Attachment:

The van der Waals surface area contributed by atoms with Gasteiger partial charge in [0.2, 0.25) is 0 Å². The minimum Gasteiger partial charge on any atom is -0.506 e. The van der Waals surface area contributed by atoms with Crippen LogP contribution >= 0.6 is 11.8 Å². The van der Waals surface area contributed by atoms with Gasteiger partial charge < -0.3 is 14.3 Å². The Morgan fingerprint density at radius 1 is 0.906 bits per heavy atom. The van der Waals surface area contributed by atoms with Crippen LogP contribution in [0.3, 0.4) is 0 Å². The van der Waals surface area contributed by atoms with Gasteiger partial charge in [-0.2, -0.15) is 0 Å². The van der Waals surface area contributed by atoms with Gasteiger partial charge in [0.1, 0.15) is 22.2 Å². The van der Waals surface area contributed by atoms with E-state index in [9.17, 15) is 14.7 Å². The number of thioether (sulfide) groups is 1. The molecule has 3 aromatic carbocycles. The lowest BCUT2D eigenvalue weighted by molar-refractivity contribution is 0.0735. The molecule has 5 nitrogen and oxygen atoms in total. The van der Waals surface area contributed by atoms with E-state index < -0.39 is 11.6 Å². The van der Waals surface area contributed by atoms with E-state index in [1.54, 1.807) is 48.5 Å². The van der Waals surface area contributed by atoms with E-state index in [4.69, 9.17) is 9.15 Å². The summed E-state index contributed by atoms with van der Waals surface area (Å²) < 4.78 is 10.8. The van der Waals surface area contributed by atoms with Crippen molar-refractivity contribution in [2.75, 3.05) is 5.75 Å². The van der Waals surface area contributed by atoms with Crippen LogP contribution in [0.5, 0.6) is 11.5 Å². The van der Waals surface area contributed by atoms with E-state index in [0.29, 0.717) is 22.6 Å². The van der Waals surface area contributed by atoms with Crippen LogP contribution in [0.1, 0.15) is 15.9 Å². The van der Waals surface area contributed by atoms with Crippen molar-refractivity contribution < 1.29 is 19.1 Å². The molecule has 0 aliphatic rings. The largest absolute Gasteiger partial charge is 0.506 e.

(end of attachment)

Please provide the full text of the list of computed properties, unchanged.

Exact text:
The van der Waals surface area contributed by atoms with Gasteiger partial charge in [0.2, 0.25) is 0 Å². The minimum Gasteiger partial charge on any atom is -0.506 e. The van der Waals surface area contributed by atoms with Crippen LogP contribution >= 0.6 is 11.8 Å². The van der Waals surface area contributed by atoms with Gasteiger partial charge < -0.3 is 14.3 Å². The Morgan fingerprint density at radius 1 is 0.906 bits per heavy atom. The van der Waals surface area contributed by atoms with Crippen LogP contribution in [0.3, 0.4) is 0 Å². The van der Waals surface area contributed by atoms with Gasteiger partial charge in [-0.2, -0.15) is 0 Å². The van der Waals surface area contributed by atoms with Gasteiger partial charge in [0.1, 0.15) is 22.2 Å². The van der Waals surface area contributed by atoms with E-state index in [9.17, 15) is 14.7 Å². The number of thioether (sulfide) groups is 1. The molecule has 3 aromatic carbocycles. The lowest BCUT2D eigenvalue weighted by molar-refractivity contribution is 0.0735. The molecule has 5 nitrogen and oxygen atoms in total. The van der Waals surface area contributed by atoms with E-state index < -0.39 is 11.6 Å². The van der Waals surface area contributed by atoms with E-state index in [1.54, 1.807) is 48.5 Å². The van der Waals surface area contributed by atoms with E-state index in [4.69, 9.17) is 9.15 Å². The summed E-state index contributed by atoms with van der Waals surface area (Å²) < 4.78 is 10.8. The van der Waals surface area contributed by atoms with Crippen molar-refractivity contribution in [2.75, 3.05) is 5.75 Å². The van der Waals surface area contributed by atoms with Crippen LogP contribution in [0.5, 0.6) is 11.5 Å². The van der Waals surface area contributed by atoms with E-state index in [0.29, 0.717) is 22.6 Å². The van der Waals surface area contributed by atoms with Crippen LogP contribution in [0.1, 0.15) is 15.9 Å². The van der Waals surface area contributed by atoms with Crippen molar-refractivity contribution < 1.29 is 19.1 Å². The molecule has 0 aliphatic rings. The largest absolute Gasteiger partial charge is 0.506 e.